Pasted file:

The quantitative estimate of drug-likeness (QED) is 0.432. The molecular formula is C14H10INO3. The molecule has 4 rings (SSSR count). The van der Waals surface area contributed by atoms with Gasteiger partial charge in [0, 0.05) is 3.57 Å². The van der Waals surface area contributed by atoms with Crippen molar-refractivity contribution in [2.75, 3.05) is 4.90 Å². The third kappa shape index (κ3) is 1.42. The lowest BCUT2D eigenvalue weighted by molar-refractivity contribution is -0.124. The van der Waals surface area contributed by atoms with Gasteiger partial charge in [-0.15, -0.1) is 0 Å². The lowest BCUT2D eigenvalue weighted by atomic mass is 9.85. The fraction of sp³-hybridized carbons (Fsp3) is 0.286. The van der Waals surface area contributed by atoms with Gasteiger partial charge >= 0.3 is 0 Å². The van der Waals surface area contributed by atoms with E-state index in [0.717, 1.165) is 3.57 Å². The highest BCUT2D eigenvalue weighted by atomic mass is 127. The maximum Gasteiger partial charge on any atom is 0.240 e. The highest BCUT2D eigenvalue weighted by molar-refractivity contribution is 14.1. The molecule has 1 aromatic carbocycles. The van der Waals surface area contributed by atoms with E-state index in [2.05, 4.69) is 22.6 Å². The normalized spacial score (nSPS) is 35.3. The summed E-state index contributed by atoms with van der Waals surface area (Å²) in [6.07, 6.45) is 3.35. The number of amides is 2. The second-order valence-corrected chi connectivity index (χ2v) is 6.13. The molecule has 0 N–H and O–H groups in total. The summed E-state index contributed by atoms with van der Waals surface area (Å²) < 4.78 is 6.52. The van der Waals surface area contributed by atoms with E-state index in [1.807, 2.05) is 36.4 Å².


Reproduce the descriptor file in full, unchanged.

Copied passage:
The quantitative estimate of drug-likeness (QED) is 0.432. The molecular formula is C14H10INO3. The molecule has 4 rings (SSSR count). The van der Waals surface area contributed by atoms with Gasteiger partial charge in [0, 0.05) is 3.57 Å². The van der Waals surface area contributed by atoms with Crippen molar-refractivity contribution in [2.75, 3.05) is 4.90 Å². The third kappa shape index (κ3) is 1.42. The lowest BCUT2D eigenvalue weighted by molar-refractivity contribution is -0.124. The van der Waals surface area contributed by atoms with Gasteiger partial charge in [-0.15, -0.1) is 0 Å². The lowest BCUT2D eigenvalue weighted by atomic mass is 9.85. The fraction of sp³-hybridized carbons (Fsp3) is 0.286. The van der Waals surface area contributed by atoms with Gasteiger partial charge >= 0.3 is 0 Å². The van der Waals surface area contributed by atoms with E-state index in [0.717, 1.165) is 3.57 Å². The highest BCUT2D eigenvalue weighted by atomic mass is 127. The maximum Gasteiger partial charge on any atom is 0.240 e. The highest BCUT2D eigenvalue weighted by molar-refractivity contribution is 14.1. The molecule has 1 aromatic carbocycles. The van der Waals surface area contributed by atoms with E-state index in [2.05, 4.69) is 22.6 Å². The normalized spacial score (nSPS) is 35.3. The summed E-state index contributed by atoms with van der Waals surface area (Å²) in [6.07, 6.45) is 3.35. The number of amides is 2. The second-order valence-corrected chi connectivity index (χ2v) is 6.13. The molecule has 0 N–H and O–H groups in total. The summed E-state index contributed by atoms with van der Waals surface area (Å²) < 4.78 is 6.52. The van der Waals surface area contributed by atoms with E-state index in [1.807, 2.05) is 36.4 Å².